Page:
Monthly Feature: Get to Know... Jennifer Tsyn
April 1, 2020
Jennifer Tsyn knows a lot about beer and wine. The business end of it, that is. Her diverse law practice includes, among other things, a niche in liquor licensing. Jennifer has represented hotels, restaurants, sports and performing arts arenas, colleges and universities, bars and other businesses in obtaining liquor licenses and permits. She provides valuable counsel to the entrepreneurs launching breweries, wineries and other craft endeavors. She also advises her clients on corporate matters, real estate matters, mergers and acquisitions, and commercial lending matters.
“There’s been a huge rise in craft manufacturing and entrepreneurial endeavors. I do a significant amount of liquor licensing work for the manufacturers as well as for the retail and hospitality sectors, all of which have significant federal and state regulations.
“Quite a bit of what I do is to help entrepreneurs set up and make changes as they grow, such as introduce a new product and bring in new investors. How do you structure a transaction when you have a liquor license? What do you have to tell the regulatory agencies? What are the rules? Common matters include clients wanting to transition beyond a one person enterprise. They’re looking for ways to have a life outside their business by bringing on more help, for example, or are planning to bring their children or other family members into the business.”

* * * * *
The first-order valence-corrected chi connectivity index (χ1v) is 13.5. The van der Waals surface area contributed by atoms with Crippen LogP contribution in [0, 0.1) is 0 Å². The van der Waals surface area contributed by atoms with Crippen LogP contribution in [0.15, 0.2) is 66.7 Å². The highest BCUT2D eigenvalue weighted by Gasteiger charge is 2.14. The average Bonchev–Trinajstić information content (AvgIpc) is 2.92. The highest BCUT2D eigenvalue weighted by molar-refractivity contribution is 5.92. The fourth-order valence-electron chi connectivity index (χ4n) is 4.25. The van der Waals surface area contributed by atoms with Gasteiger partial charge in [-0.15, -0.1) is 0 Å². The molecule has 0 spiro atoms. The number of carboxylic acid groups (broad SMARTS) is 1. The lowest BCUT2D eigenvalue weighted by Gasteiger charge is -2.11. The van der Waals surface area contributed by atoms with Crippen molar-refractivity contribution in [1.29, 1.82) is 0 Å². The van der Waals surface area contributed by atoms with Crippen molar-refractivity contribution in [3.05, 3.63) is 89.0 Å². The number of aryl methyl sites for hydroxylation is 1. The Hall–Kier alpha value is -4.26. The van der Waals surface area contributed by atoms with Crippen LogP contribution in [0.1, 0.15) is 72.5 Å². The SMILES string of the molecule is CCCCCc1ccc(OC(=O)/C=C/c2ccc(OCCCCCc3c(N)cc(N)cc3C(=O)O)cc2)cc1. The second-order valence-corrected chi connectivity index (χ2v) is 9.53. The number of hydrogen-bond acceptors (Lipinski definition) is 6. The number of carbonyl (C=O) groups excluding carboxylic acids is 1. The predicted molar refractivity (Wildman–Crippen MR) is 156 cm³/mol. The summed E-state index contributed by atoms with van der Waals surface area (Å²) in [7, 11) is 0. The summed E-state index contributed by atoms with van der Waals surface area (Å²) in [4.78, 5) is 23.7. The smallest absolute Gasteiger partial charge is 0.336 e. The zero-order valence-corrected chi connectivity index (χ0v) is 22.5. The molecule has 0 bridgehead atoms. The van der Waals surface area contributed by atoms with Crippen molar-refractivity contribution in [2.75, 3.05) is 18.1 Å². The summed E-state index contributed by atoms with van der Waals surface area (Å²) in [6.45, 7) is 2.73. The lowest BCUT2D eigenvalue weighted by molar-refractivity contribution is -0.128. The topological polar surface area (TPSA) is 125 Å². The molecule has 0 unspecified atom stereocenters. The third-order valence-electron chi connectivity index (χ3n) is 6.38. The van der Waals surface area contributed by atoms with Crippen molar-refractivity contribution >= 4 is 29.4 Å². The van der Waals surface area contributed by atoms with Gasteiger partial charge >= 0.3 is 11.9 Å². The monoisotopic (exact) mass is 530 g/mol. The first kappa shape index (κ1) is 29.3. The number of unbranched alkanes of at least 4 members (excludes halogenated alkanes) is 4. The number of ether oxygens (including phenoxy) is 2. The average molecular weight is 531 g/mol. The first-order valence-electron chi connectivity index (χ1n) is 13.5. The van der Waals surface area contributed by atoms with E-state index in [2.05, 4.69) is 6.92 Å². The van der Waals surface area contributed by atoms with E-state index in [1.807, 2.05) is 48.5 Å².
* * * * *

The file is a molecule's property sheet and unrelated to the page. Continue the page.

An undergraduate degree in psychology helps Jennifer understand her clients’ objectives and tactfully guide them along the best path to reach their goals. “Any practice that deals with regulatory issues requires both patience and experience to help the client get through what can be a daunting, frustrating process. Many of New York’s rules are antiquated, dating from the end of Prohibition and just don’t fit the way things are done today. The New York State Liquor Authority is facing a huge backlog, in part because of the growth of the industry and in part because of the lack of adequate staff to keep up with demand. It’s tough for startups of any type and when you can’t sell alcohol it’s a huge loss, as alcohol is a big revenue driver for restaurants and other businesses. I do everything that I can to move the process along, which requires doing everything right the first time.”
She joined Bond right out of law school. “I knew that I didn’t want to be a litigator, or do family or criminal work, so I appreciated being able to rotate through the different practice areas at Bond, which helped me find my niche. I like that my work has me tackling different issues every day.” She’s also found Bond to be a good place as a working mom, offering the flexibility to do her best on and off the job.
Outside of her work with Bond, Jennifer dedicates her time to her family—her husband, 14-year old daughter and their two dogs. Jennifer and her daughter volunteer together at their local humane society.
Jennifer is the first lawyer in her family; her mother is a nurse, and her father is a police officer. When Jennifer first informed them of her plan to go to law school, her parents’ good natured reaction, based on their history of debating with her was, “We’ve been telling you for years that you should be a lawyer.”